As the mother of two small girls, I had to share this feminist campaign video from FCKH8. Its message is a strong one–what’s more shocking? A sweet little kid dropping f-bombs or the sexist and hateful history that continues to plague our country (and really, our world). (Click here to go to Buzzfeed if you don’t see the video).
One of the my favorite spots in Oregon is Shorts Sands Beach in Oswald West State Park. Short Sands, or “Shorty’s”, is accessed via a beautiful half mile trail through the woods. The trail itself is stroller friendly (and small kid friendly) but once you get to the beach there are a handful of steps to go down so you either need to park your stroller and walk down to the beach or carry it down the steps. Above the steps are a few picnic benches, providing a gorgeous place to dine with a view … and without the hassle of eating with kids in sand.
The beach is in a secluded cove surrounded by dense forest and sandstone cliffs. Along with its remarkable scenery, Shorty’s is a popular surf spot; watching all the surfers walking down to the beach with their boards made me feel right at home. I don’t know if I’ll ever brave the cold, but they certainly made it look enticing.
One of the first hikes we took with both girls was to the Audubon Society in the Northwest situated between Forest Park and Washington Park. Along with having an informational center and a bird sanctuary, behind the center is 4.5 miles of trails which all connect next to a small pond. Although I did see a couple of people with strollers, I do not consider this to be a stroller friendly hike as there are a few places with steps and large branches, not to mention some steep slopes. But for small children this is a great area of trails on well worn paths with some beautiful scenery.
It took us about 45 minutes to walk around the park with Beatix in a carrier and Violet walking. There is one short section which runs along Cornell Road and allows you to connect to trails in Forest Park if you want to extend your hike. (Here is a trail map.)
Have you ever noticed how challenging it is to figure out if a hike is kid or stroller friendly? When you have a toddler who is too heavy to carry in a pack or walks slowly, a jogging stroller is a great option, but locating stroller and kid friendly trails is tougher than it should be. I’ve been on countless “family friendly” trails where a few stairs or too big tree stumps have blocked my path, or I’ve wanted to put my toddler down only to have a dangerous cliff nearby.
With that said, I’ll be writing about good stroller friendly hikes when I come across them, and if you have any suggestions please send them my way!
Trillium Lake is about a 90 minute drive from downtown Portland at the base of Mt. Hood, making it a great hike pre or post lunch at Timberline Lodge. Parking is $5 and is plentiful. The trail runs the perimeter of the lake, providing gorgeous views of the mountains, trees and water, and it’s an easy walk for children and most strollers as it’s flat and fairly wide.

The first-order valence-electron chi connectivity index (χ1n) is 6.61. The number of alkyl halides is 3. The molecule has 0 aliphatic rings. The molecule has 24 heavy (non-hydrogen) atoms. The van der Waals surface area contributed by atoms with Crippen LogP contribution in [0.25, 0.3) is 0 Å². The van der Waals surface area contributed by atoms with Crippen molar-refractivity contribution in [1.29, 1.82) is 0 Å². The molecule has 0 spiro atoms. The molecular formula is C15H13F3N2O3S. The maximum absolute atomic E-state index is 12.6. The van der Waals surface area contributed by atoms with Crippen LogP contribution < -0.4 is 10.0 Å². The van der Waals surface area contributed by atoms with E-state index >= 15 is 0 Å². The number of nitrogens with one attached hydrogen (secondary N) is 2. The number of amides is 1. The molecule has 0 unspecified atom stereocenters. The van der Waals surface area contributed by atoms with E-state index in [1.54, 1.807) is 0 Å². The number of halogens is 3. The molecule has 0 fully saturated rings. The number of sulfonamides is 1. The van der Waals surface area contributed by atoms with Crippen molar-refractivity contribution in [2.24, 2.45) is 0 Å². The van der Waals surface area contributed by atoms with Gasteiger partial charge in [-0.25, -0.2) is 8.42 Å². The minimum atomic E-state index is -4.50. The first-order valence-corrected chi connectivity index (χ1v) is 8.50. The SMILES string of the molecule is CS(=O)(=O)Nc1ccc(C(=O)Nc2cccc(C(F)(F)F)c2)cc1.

One of my favorite parts of the hike was seeing all of the fun activities people were up to on the lake, from fishing to canoeing and paddle boarding. I’ll definitely be back with my swimsuit!
Two years ago Tim Kreider wrote an article for the New York Times titled The ‘Busy’ Trap which talks about the issues within our modern-day culture of constantly busying ourselves–if only as a means of seeming productive, desirable and meaningful–and how it leaves us with little time to reflect, rest and live in the moment. He wrote:
“Idleness is not just a vacation, an indulgence or a vice; it is as indispensable to the brain as vitamin D is to the body, and deprived of it we suffer a mental affliction as disfiguring as rickets.”
Reading this article woke me up to the fact that I was, indeed, in my own self-inflicted busy trap, and I started to step back from all the tasks I had lined up for myself and quickly felt like a more focused, peaceful human being. Of course, between moving states, buying our first home, having our second child, raising a toddler, and everything else life throws at you, it’s been easy to fall back into that busy trap.
This last week Kate Murphy wrote an article for the New York Times Sunday Review titled No Time to Think which delves deeper into Kreider’s thoughts on the negative impact of busyness by looking at some recent studies in psychology and neuroscience. By studying people’s reactions to being left alone and their response to it (i.e. shocking themselves as a means to not just sit in boredom), it was made quite clear the lengths to which people will go to avoid their own personal thoughts by busying ourselves. Not surprisingly, the more we avoid our negative thoughts, the more power we give to them and the more we need to busy ourselves to avoid them. And the less time we spend resting our mind, the less creative, empathetic, and joyful we become.
Overall Murphy’s article is a great reminder of what Buddhists have said for ages–meditation is important for our health, and not just spiritually. Especially in this day and age when our constant observation of each other affects our perception of reality and we suffer from relative deprivation and FOMO, it’s easy to get caught up in the negatives and not see the power our minds play in our happiness. I’ll end on one of my favorite quotes:
“Happiness lies in the mind, not in external circumstances”. – Geshe Kelsang Gyatso